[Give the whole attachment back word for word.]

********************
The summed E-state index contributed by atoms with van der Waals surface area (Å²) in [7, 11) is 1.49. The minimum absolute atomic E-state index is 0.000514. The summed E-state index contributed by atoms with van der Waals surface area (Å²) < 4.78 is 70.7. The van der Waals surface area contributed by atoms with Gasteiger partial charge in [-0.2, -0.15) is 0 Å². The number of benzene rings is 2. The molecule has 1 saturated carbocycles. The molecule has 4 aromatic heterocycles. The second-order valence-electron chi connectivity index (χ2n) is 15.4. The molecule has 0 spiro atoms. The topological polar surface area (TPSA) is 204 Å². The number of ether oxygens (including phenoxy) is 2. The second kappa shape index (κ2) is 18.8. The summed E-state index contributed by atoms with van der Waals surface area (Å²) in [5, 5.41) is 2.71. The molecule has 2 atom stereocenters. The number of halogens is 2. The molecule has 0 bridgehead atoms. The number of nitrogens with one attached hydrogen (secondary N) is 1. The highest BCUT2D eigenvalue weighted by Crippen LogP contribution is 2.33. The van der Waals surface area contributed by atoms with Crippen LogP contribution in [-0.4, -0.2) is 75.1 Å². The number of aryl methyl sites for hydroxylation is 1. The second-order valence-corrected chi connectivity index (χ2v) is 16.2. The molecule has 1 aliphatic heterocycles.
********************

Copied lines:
The summed E-state index contributed by atoms with van der Waals surface area (Å²) in [7, 11) is 1.49. The minimum absolute atomic E-state index is 0.000514. The summed E-state index contributed by atoms with van der Waals surface area (Å²) < 4.78 is 70.7. The van der Waals surface area contributed by atoms with Gasteiger partial charge in [-0.2, -0.15) is 0 Å². The number of benzene rings is 2. The molecule has 1 saturated carbocycles. The molecule has 4 aromatic heterocycles. The second-order valence-electron chi connectivity index (χ2n) is 15.4. The molecule has 0 spiro atoms. The topological polar surface area (TPSA) is 204 Å². The number of ether oxygens (including phenoxy) is 2. The second kappa shape index (κ2) is 18.8. The summed E-state index contributed by atoms with van der Waals surface area (Å²) in [5, 5.41) is 2.71. The molecule has 2 atom stereocenters. The number of halogens is 2. The molecule has 0 bridgehead atoms. The number of nitrogens with one attached hydrogen (secondary N) is 1. The highest BCUT2D eigenvalue weighted by Crippen LogP contribution is 2.33. The van der Waals surface area contributed by atoms with Crippen LogP contribution in [-0.4, -0.2) is 75.1 Å². The number of aryl methyl sites for hydroxylation is 1. The second-order valence-corrected chi connectivity index (χ2v) is 16.2. The molecule has 1 aliphatic heterocycles.